You should obtain

$\phantom{\rule{2em}{0ex}}{\mathsc{L}}^{-1}\left\{\frac{3}{{\left(s-1\right)}^{2}-9}\right\}={\text{e}}^{t}sinh3t\phantom{\rule{1em}{0ex}}u\left(t\right)$

Here, in the notation of the shift theorem:

#### 3.1 Inverting using completion of the square

The function:

$\phantom{\rule{2em}{0ex}}F\left(s\right)=\frac{4s}{{s}^{2}+2s+5}$

does not appear in the table of transforms and, again, needs amending before we can find its inverse transform. In this case, because ${s}^{2}+2s+5$ does not have nice factors, we complete the square in the denominator:

$\phantom{\rule{2em}{0ex}}{s}^{2}+2s+5\equiv {\left(s+1\right)}^{2}+4$

and so

$\phantom{\rule{2em}{0ex}}F\left(s\right)=\frac{4s}{{s}^{2}+2s+5}=\frac{4s}{{\left(s+1\right)}^{2}+4}$

Now the numerator needs amending slightly to enable us to use the appropriate rule in the table of transforms (Table 1, Rule 8):

$\begin{array}{rcll}F\left(s\right)=\frac{4s}{{\left(s+1\right)}^{2}+4}& =& 4\left\{\frac{s+1-1}{{\left(s+1\right)}^{2}+4}\right\}& \text{}\\ & =& 4\left\{\frac{s+1}{{\left(s+1\right)}^{2}+4}-\frac{1}{{\left(s+1\right)}^{2}+4}\right\}& \text{}\\ & =& \frac{4\left(s+1\right)}{{\left(s+1\right)}^{2}+4}-2\left[\frac{2}{{\left(s+1\right)}^{2}+4}\right]\phantom{\rule{2em}{0ex}}\phantom{\rule{2em}{0ex}}\phantom{\rule{2em}{0ex}}\phantom{\rule{2em}{0ex}}\phantom{\rule{2em}{0ex}}\phantom{\rule{2em}{0ex}}& \text{}\end{array}$

Hence

$\begin{array}{rcll}{\mathsc{L}}^{-1}\left\{F\left(s\right)\right\}& =& 4{\mathsc{L}}^{-1}\left\{\frac{s+1}{{\left(s+1\right)}^{2}+4}\right\}-2{\mathsc{L}}^{-1}\left\{\frac{2}{{\left(s+1\right)}^{2}+4}\right\}\phantom{\rule{2em}{0ex}}\phantom{\rule{2em}{0ex}}\phantom{\rule{2em}{0ex}}\phantom{\rule{2em}{0ex}}\phantom{\rule{2em}{0ex}}\phantom{\rule{1em}{0ex}}& \text{}\\ & =& 4{\text{e}}^{-t}cos2t\phantom{\rule{0.3em}{0ex}}.\phantom{\rule{0.3em}{0ex}}u\left(t\right)-2{\text{e}}^{-t}sin2t\phantom{\rule{0.3em}{0ex}}.\phantom{\rule{0.3em}{0ex}}u\left(t\right)& \text{}\\ & =& {\text{e}}^{-t}\left[4cos2t-2sin2t\right]u\left(t\right)& \text{}\end{array}$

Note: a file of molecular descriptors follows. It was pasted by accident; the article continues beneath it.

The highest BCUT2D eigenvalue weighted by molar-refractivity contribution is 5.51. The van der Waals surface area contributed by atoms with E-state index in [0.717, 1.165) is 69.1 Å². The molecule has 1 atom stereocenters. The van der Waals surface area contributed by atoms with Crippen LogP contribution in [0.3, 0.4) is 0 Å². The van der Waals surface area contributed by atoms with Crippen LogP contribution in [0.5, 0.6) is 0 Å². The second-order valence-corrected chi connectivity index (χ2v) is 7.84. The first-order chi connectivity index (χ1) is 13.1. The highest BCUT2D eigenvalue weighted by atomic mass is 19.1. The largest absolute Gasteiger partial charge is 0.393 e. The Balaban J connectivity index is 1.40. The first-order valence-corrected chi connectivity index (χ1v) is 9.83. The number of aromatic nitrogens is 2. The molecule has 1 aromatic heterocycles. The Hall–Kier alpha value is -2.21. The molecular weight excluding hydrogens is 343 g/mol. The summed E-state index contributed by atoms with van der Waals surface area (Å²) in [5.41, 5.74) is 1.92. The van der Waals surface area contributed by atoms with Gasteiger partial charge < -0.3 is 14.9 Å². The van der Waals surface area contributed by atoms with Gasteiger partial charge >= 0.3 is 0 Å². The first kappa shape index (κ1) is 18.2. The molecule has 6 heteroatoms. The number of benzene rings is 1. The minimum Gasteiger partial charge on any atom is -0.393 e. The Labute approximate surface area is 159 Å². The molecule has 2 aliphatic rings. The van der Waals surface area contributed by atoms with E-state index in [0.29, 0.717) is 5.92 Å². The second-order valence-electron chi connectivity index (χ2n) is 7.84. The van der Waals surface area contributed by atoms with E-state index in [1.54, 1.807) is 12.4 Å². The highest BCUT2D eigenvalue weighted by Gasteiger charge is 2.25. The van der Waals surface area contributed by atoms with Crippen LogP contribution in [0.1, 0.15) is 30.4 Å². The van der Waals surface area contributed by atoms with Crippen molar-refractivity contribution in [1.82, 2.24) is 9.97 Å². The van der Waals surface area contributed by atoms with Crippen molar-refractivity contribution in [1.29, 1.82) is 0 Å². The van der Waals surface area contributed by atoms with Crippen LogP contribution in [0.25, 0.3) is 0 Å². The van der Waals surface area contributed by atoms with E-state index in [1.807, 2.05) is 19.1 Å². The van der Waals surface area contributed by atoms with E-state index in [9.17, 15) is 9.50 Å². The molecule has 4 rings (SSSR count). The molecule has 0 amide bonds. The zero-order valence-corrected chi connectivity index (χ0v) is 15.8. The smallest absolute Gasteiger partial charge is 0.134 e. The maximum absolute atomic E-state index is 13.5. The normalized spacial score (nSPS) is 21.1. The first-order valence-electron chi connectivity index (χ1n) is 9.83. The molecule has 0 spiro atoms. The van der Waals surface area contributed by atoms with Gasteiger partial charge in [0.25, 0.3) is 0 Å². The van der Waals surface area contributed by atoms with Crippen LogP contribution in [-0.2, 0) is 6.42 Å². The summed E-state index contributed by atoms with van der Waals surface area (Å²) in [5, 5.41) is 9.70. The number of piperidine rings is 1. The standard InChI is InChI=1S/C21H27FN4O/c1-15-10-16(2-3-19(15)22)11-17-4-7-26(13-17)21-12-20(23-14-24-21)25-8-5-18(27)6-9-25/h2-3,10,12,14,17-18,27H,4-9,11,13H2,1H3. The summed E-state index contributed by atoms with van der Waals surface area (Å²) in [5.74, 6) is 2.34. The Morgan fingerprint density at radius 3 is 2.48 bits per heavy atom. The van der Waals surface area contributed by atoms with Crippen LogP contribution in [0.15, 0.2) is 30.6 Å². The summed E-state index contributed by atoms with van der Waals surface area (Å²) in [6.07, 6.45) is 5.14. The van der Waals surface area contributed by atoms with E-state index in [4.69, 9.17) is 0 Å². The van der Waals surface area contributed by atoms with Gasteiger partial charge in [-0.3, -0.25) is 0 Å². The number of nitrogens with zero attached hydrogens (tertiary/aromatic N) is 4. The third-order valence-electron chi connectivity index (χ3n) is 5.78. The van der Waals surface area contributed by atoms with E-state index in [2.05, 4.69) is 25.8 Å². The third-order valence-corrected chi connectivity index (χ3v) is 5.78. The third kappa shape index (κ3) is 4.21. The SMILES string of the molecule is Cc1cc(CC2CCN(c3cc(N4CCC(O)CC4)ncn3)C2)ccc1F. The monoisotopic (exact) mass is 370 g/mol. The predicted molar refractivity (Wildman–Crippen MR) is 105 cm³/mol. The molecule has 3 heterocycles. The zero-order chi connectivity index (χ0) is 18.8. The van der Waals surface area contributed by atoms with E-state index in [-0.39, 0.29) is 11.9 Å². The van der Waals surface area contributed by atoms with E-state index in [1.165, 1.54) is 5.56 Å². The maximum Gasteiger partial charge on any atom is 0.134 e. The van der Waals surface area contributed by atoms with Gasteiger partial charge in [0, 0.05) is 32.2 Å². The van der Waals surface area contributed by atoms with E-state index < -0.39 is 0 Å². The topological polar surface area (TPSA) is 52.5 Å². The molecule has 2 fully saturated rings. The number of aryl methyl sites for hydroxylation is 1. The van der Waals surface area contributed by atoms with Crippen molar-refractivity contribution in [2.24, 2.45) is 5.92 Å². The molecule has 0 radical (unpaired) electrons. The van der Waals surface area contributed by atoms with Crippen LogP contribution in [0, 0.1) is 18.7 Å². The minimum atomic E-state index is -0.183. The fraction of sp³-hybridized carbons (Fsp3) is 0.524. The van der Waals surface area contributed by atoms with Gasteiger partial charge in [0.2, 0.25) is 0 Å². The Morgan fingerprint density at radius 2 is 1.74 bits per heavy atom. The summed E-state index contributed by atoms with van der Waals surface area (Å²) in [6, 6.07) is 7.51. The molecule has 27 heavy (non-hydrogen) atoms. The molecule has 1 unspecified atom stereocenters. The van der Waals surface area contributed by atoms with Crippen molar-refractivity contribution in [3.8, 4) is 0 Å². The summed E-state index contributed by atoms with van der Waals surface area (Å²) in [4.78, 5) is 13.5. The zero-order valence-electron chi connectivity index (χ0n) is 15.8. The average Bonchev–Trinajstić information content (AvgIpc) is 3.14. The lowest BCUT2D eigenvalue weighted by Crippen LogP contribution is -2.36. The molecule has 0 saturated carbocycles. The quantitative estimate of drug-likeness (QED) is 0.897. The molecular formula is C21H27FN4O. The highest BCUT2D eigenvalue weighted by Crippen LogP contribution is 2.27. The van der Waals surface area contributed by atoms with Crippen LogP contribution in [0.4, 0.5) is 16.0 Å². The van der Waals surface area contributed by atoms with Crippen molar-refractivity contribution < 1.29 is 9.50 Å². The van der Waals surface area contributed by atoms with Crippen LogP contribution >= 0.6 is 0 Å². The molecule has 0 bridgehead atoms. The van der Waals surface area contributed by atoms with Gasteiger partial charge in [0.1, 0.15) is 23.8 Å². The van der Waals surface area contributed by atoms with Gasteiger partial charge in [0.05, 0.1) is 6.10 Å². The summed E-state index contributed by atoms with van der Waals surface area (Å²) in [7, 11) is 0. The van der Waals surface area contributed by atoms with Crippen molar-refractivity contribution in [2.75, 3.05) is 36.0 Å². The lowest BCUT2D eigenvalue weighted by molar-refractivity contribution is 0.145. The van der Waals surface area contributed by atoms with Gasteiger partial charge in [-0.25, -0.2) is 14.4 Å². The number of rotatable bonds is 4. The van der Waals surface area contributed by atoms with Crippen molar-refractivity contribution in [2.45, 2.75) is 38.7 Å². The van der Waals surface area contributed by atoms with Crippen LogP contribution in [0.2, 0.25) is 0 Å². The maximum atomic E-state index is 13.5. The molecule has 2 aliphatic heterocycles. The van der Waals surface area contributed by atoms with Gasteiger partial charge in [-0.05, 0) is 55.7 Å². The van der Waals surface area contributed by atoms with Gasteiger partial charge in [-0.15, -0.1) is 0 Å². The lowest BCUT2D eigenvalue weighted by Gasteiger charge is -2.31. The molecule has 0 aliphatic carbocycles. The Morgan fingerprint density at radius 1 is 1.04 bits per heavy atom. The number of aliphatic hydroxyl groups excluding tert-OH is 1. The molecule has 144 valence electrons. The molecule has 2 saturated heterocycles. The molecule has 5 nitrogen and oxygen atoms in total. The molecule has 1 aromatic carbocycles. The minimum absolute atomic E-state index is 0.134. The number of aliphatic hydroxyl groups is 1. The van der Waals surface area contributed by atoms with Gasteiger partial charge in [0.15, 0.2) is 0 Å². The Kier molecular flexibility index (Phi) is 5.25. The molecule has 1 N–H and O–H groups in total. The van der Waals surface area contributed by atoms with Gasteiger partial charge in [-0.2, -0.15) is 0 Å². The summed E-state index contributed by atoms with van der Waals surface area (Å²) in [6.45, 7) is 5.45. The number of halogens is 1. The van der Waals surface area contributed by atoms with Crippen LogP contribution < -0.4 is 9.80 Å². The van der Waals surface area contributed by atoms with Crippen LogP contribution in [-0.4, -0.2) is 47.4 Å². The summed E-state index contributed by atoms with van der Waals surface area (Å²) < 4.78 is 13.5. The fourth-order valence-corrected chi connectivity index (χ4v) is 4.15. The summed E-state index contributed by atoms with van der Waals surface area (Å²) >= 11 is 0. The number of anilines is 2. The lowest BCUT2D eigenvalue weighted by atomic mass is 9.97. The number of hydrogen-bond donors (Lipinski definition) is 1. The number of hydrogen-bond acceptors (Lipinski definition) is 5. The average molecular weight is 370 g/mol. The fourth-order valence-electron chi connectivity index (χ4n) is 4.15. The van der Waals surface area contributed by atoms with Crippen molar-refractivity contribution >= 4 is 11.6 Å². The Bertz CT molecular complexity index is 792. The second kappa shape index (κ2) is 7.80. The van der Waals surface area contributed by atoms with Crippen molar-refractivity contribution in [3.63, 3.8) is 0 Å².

Find the inverse Laplace transform of $\frac{3}{{s}^{2}-4s+6}$ .

Begin by completing the square in the denominator of this expression:

$\phantom{\rule{2em}{0ex}}\frac{3}{{s}^{2}-4s+6}=\frac{3}{{\left(s-2\right)}^{2}+2}$

Now obtain the inverse:

You should obtain:

${\mathsc{L}}^{-1}\left\{\frac{3}{{\left(s-2\right)}^{2}+2}\right\}={\mathsc{L}}^{-1}\left\{\frac{3}{\sqrt{2}}\left[\frac{\sqrt{2}}{{\left(s-2\right)}^{2}+2}\right]\right\}=\frac{3}{\sqrt{2}}{\text{e}}^{2t}sin\sqrt{2}t.u\left(t\right)$ (Table 1, Rule 7)

##### Exercise

Determine the inverse Laplace transforms of the following functions.

1. $\frac{10}{{s}^{4}}$
2. $\frac{s-1}{{s}^{2}+8s+17}$
3. $\frac{3s-7}{{s}^{2}+9}$
4. $\frac{3s+3}{\left(s-1\right)\left(s+2\right)}$
5. $\frac{s+3}{{s}^{2}+4s}$
6. $\frac{2}{\left(s+1\right)\left({s}^{2}+1\right)}$
1. $\frac{10}{6}{t}^{3}$
2. ${\text{e}}^{-4t}cost-5{\text{e}}^{-4t}sint$
3. $3cos3t-\frac{7}{3}sin3t$
4. $2{\text{e}}^{t}+{\text{e}}^{-2t}$
5. $\frac{3}{4}u\left(t\right)+\frac{1}{4}{\text{e}}^{-4t}u\left(t\right)$
6. $\left({\text{e}}^{-t}-cost+sint\right)u\left(t\right)$